What I’ve Learned In The First Month as a Badger

I was going to write an article about how the first month of college has given me a new-found sense of confidence but as I’m writing this, I’m feeling extremely heartbroken over someone who gives zero hoots about me. I may not have confidence right now at this current moment in time, yet I do have to say this: everything that I’ve been through thus far has been so freaking mind-opening, which makes me confident in future decisions I make and different things that I do.

Let’s remember this: I’m a freshman who, at the time of writing this, has only been in Madison for about seven weeks. So, I’m still a dumb kid; that doesn’t mean that I haven’t learned a thing or two. One thing that I’ve learned is that schoolwork is different than high school work. Yes, I can see all of your faces cringe in unison — I’m there with you, but I’m not wrong. In high school, I mostly did my homework on time and to the best of my ability. Towards the end of my career, I tended to do homework just to get it done — not to actually really build up my skills. Unfortunately, that habit followed me up to the big leagues. As a result, in one of my classes, I received a grade on my midterm that wasn’t so high and I thought, "Man, I messed up." I realized that when it came to academics, my mindset was just about getting “stuff” done to get a good grade. However, in order to succeed in higher-level college, I have to… wait for it… learn. Like actually sit down and absorb the information and be able to retain it and heck, even teach it. College isn’t a game where you can go through the motions; you have to work hard, times ten, to do well.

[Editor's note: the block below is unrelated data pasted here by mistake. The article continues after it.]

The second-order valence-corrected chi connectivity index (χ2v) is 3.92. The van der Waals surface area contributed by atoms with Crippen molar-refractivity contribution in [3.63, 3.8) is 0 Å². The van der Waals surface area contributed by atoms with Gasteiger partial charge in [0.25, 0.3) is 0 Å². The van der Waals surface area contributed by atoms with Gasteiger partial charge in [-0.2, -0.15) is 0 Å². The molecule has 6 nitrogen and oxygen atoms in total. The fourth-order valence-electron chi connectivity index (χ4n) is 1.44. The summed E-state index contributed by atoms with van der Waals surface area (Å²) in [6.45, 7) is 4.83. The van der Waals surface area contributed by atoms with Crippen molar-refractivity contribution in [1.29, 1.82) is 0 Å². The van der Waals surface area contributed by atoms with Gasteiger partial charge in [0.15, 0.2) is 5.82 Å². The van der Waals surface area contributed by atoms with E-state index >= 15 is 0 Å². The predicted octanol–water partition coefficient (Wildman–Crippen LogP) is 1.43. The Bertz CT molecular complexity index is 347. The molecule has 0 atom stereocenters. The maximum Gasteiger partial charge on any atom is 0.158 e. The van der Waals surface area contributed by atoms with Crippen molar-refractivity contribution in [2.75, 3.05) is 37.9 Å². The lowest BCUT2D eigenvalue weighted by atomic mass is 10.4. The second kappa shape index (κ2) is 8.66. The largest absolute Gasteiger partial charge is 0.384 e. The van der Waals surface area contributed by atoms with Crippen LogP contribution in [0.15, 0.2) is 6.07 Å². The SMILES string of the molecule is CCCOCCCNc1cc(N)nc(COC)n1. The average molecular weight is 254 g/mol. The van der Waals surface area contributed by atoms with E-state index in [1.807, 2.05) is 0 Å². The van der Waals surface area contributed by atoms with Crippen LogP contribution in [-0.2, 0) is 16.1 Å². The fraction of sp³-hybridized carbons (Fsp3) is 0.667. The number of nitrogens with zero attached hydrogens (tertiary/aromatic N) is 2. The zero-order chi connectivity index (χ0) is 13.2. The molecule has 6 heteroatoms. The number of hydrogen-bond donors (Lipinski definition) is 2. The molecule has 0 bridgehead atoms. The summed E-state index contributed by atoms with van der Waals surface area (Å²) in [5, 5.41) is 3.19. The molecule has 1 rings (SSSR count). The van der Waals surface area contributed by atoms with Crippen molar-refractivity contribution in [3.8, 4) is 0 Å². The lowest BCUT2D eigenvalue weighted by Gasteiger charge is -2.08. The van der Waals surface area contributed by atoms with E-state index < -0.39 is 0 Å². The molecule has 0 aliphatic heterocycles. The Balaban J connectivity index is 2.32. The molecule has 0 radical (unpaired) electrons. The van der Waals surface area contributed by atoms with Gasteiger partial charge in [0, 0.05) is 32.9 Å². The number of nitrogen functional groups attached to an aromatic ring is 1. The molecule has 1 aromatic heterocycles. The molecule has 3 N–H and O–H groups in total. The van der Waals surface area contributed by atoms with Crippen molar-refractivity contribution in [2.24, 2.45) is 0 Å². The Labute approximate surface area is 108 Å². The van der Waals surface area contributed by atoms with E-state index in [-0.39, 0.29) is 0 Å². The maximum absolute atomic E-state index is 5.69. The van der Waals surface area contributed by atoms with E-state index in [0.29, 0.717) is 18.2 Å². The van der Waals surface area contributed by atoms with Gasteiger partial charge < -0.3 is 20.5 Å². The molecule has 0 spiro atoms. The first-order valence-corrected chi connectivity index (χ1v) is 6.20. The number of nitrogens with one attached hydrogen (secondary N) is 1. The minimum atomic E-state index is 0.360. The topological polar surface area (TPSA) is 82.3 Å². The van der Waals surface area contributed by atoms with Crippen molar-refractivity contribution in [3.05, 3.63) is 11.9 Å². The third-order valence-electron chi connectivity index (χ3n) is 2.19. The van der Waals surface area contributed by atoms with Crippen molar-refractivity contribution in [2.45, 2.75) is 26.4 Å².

Another aspect of life that I’ve gained some confidence in is the ability to be on my own. In high school, I hated being alone; whether that would eating alone or sitting in class with no friends, it just made me feel terrible. Yet in college, even though you’re with so many people (hopefully a good group of friends too), schedules don’t always align. That forces you to study, walk to class, do laundry, eat and even go to clubs by yourself. I remember the first time I was at Union South by myself: I was having a semi-anxiety attack because I had no idea how to function without another human being. As the weeks went by, I’ve learned to really appreciate my time alone. It gives me a sense of peace and control over what I do. Living in a dorm forces me to be with people 24/7, so I’ve learned to enjoy my own presence without anybody else, instead of dreading the thought of being by myself. 

This is going to sound stupid, but the ability to think has made me feel good about the future. Like I said, I’m dumb and I make a lot of questionable decisions, like downloading Bumble “just for the heck of it." However, I’ve had to think about things that I never would have thought to think about (cue cringe face number two). It’s the simple things of figuring out how to navigate your way in an unknown building by yourself to the complexities of deciding if you really need ice cream for the fifth time this week. In all seriousness, I’ve had to handle a new city and lifestyle by using my brain and attempting to think logically. Like if I get on the right bus (other than the 80) and make it to my destination on time, I pat myself on the back. Or if I decide to study instead of going out with friends, I then give myself a standing ovation. I’m learning to prioritize my time and figure out what needs to be done and how it will get done. 

Overall, I’ve learned to be more independent and take ownership of my actions. I’m still learning and will always be learning. The fact that I’m able to acknowledge what I’ve done gives me a sense of confidence of, “Oh my gosh, I can be an adult.” Life hits you hard, but I’m confident that when I do get hit, I can make a perfect tweet about it, then carry on.